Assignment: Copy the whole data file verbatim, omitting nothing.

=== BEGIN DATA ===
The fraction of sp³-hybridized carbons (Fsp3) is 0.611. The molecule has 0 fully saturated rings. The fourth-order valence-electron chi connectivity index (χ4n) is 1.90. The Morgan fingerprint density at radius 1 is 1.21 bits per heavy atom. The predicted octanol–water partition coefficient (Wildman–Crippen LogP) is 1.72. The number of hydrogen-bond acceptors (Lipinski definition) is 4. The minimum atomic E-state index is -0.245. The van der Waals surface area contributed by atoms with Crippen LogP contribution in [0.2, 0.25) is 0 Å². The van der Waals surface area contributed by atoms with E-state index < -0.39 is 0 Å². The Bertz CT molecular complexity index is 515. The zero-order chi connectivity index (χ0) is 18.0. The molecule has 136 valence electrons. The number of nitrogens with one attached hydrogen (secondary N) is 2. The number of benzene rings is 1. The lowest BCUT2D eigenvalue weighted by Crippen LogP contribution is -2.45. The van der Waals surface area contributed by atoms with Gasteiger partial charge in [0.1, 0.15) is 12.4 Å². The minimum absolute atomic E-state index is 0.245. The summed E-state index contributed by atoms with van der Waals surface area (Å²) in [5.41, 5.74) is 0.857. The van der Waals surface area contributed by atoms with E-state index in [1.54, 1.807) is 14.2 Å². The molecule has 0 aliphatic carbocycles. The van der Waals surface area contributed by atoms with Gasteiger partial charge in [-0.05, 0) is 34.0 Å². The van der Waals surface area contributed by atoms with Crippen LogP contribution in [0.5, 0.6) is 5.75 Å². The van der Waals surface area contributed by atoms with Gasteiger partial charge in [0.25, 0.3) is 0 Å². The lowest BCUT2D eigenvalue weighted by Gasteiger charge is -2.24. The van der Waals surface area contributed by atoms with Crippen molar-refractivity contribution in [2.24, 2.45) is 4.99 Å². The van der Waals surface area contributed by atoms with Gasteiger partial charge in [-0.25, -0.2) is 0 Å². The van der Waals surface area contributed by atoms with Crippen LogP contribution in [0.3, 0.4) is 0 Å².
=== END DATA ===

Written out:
The fraction of sp³-hybridized carbons (Fsp3) is 0.611. The molecule has 0 fully saturated rings. The fourth-order valence-electron chi connectivity index (χ4n) is 1.90. The Morgan fingerprint density at radius 1 is 1.21 bits per heavy atom. The predicted octanol–water partition coefficient (Wildman–Crippen LogP) is 1.72. The number of hydrogen-bond acceptors (Lipinski definition) is 4. The minimum atomic E-state index is -0.245. The van der Waals surface area contributed by atoms with Crippen LogP contribution in [0.2, 0.25) is 0 Å². The van der Waals surface area contributed by atoms with E-state index < -0.39 is 0 Å². The Bertz CT molecular complexity index is 515. The zero-order chi connectivity index (χ0) is 18.0. The molecule has 136 valence electrons. The number of nitrogens with one attached hydrogen (secondary N) is 2. The number of benzene rings is 1. The lowest BCUT2D eigenvalue weighted by Crippen LogP contribution is -2.45. The van der Waals surface area contributed by atoms with Gasteiger partial charge in [0.1, 0.15) is 12.4 Å². The minimum absolute atomic E-state index is 0.245. The summed E-state index contributed by atoms with van der Waals surface area (Å²) in [5.41, 5.74) is 0.857. The van der Waals surface area contributed by atoms with E-state index in [1.54, 1.807) is 14.2 Å². The molecule has 0 aliphatic carbocycles. The van der Waals surface area contributed by atoms with Gasteiger partial charge in [-0.05, 0) is 34.0 Å². The van der Waals surface area contributed by atoms with Crippen LogP contribution in [0.5, 0.6) is 5.75 Å². The van der Waals surface area contributed by atoms with Gasteiger partial charge in [0.25, 0.3) is 0 Å². The lowest BCUT2D eigenvalue weighted by Gasteiger charge is -2.24. The van der Waals surface area contributed by atoms with Crippen molar-refractivity contribution in [2.24, 2.45) is 4.99 Å². The van der Waals surface area contributed by atoms with Gasteiger partial charge in [-0.25, -0.2) is 0 Å². The van der Waals surface area contributed by atoms with Crippen LogP contribution in [0.3, 0.4) is 0 Å².